Of course, the SEC and other government regulators have been aware of the dangers the current uncertain climate can present to the millions of retail investors who have billions of dollars tied up in the market—or who may be considering putting their money into it. 

    In April the SEC’s chairman, Gary Gensler, said his agency and the CFTC were examining crypto regulatory issues. (The SEC regulates securities like stocks and bonds, and the CFTC regulates commodities like oil and gold.) 

    “I’ve asked staff to consider how best to register and regulate platforms where the trading of securities and non-securities are intertwined,” he said. “In particular, I’ve asked staff to work with the CFTC on how we jointly might address such platforms that might trade both crypto-based security tokens and some commodity tokens, using our respective authorities.”

    In early September the SEC announced plans to add an Office of Crypto Assets and an Office of Industrial Applications and Services to the Division of Corporation Finance’s Disclosure Review Program (DRP). These two offices will help focus the agency’s efforts in areas of the financial sector that have seen tremendous growth.

    The Office of Crypto Assets will review filings involving crypto assets and the Office of Industrial Applications and Services will be responsible for the non-pharma, non-biotech, and non-medicinal products companies that are currently assigned to the Office of Life Sciences. The new offices should be established later this fall, according to the SEC’s announcement.

    “As a result of recent growth in the crypto asset and the life sciences industries, we saw a need to provide greater and more specialized support in the DRP’s Office of Finance and its Office of Life Sciences,” said Renee Jones, director of the Division of Corporation Finance, in a press announcement. “The creation of these new offices will enable the DRP to enhance its focus in the areas of crypto assets, financial institutions, life sciences, and industrial applications and services, and facilitate our ability to meet our mission.”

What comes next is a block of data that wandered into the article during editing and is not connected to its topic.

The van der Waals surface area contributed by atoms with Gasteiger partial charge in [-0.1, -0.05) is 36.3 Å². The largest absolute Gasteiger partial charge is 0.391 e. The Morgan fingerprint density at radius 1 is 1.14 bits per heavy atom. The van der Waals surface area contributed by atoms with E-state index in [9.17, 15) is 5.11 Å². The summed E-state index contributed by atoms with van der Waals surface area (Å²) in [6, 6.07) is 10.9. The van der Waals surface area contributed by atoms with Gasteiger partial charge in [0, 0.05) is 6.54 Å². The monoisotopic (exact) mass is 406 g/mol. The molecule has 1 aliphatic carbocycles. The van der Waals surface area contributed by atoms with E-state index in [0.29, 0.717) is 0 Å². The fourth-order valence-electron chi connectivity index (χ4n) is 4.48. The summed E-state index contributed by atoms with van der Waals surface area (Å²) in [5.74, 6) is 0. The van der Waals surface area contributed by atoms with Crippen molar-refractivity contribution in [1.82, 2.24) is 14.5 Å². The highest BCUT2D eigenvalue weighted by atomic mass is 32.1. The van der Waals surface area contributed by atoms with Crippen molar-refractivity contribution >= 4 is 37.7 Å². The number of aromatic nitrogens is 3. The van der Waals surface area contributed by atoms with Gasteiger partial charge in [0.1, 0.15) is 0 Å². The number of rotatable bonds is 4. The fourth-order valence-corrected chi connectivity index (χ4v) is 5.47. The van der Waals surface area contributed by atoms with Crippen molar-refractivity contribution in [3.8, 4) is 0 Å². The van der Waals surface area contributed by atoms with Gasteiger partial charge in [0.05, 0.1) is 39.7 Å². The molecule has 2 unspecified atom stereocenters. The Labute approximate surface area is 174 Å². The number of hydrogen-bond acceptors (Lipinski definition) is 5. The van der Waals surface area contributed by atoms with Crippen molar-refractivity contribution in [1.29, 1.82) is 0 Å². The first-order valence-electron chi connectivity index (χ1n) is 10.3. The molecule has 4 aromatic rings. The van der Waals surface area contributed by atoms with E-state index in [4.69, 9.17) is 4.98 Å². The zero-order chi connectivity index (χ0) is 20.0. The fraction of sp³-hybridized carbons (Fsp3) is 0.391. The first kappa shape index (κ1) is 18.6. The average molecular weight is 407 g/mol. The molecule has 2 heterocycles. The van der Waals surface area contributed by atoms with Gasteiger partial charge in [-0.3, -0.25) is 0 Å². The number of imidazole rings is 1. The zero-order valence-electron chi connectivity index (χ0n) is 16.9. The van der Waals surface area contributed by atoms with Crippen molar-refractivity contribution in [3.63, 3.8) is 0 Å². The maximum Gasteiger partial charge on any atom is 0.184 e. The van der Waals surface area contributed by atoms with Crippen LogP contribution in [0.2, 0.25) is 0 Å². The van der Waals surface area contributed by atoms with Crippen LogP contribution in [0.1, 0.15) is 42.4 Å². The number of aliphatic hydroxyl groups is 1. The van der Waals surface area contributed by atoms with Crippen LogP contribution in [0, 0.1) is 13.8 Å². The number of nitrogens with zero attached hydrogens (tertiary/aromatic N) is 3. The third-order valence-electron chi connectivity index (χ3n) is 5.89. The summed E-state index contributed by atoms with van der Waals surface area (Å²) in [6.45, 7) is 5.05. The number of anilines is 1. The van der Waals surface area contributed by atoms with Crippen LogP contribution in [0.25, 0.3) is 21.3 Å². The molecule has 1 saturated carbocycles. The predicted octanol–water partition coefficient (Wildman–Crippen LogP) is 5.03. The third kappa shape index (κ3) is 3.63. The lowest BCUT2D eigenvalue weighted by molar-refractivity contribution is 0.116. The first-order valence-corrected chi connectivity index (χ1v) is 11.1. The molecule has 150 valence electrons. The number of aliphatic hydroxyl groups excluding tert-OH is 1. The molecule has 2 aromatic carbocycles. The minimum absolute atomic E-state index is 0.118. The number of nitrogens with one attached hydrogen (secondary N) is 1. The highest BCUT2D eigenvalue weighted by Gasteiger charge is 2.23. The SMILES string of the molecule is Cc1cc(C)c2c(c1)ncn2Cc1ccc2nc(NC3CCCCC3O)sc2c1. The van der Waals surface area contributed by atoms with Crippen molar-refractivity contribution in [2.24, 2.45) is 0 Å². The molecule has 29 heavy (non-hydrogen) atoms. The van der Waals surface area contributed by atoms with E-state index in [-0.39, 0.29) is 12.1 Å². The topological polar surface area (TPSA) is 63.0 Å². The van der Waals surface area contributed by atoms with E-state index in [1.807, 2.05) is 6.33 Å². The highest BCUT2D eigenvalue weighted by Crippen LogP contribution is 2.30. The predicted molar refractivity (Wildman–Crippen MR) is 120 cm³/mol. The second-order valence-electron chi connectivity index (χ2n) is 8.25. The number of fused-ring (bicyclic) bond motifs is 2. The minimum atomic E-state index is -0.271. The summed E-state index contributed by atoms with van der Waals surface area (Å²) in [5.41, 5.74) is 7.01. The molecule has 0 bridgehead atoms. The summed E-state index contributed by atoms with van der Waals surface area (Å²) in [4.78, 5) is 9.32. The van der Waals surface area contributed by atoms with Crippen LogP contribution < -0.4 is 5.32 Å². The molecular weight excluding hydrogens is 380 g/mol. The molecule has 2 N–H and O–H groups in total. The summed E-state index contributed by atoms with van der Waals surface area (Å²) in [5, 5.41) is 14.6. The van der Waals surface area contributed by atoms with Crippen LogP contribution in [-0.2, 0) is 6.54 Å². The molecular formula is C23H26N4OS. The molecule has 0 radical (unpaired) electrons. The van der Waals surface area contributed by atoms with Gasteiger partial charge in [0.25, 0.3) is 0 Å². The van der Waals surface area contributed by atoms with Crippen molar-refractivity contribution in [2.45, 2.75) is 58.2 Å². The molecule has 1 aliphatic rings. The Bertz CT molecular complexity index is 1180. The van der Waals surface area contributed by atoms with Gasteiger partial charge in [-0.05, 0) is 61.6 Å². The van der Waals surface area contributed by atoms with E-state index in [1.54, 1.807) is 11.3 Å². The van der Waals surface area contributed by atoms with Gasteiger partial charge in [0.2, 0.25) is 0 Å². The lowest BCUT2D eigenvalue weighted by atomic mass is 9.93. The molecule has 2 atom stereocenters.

Banks are eagerly awaiting more clarity from regulators and say they wish the authorities would hurry up in making rules to govern how they might be able to participate in the market. In August the American Banking Association sent a letter to the Biden administration requesting that it step up efforts to clarify regulations. It says banks are a safer alternative for people looking to invest in crypto because they’re highly regulated. But without clearer rules on how to join in, the bank group says its members can’t offer their services effectively. 

    “The combination of these two approaches—inaction on the one hand to bring into the regulatory perimeter non-bank crypto companies, and limitation on the other of banks’ ability to engage responsibly in the digital asset market—creates an environment that makes it nearly impossible for responsible financial innovation to occur in this space, causing it to remain in the Wild West,” wrote Brooke Ybarra, head of the American Bankers Association’s office of innovation.

    But as banks seek ways to enter the crypto investing market more robustly, senators including Elizabeth Warren and Bernie Sanders have called on the Office of the Comptroller of the Currency to walk back rules issued during the Trump administration that had given them some ability to participate. The senators say they’re concerned that the rules “may have exposed the banking system to unnecessary risk,” citing the recent meltdown.

    Acting Comptroller of the Currency, Michael Hsu, defended the regulator’s moves. “I think we’re doing a pretty good job,” he said on Bloomberg. “See Exhibit A: A whole bunch of stuff just happened, and the banking system is in pretty good shape, knock on wood. I think part of that is the actions we’ve taken.”

    But until regulators issue clearer rules, crypto is likely to continue to be extremely volatile and risky. And even when regulators do, they’ll undoubtedly have a big impact on the price of digital currencies.

    Here are four more reasons to be cautious about investing in cryptocurrency.

    Fraud and Security Concerns

    The most popular way to buy and sell cryptocurrencies is through an exchange where buyers and sellers come together online to trade.

    But some exchanges are fake, luring unsuspecting investors to open an account. When they make a purchase, the criminals steal the money and the investor never receives the cryptocurrency.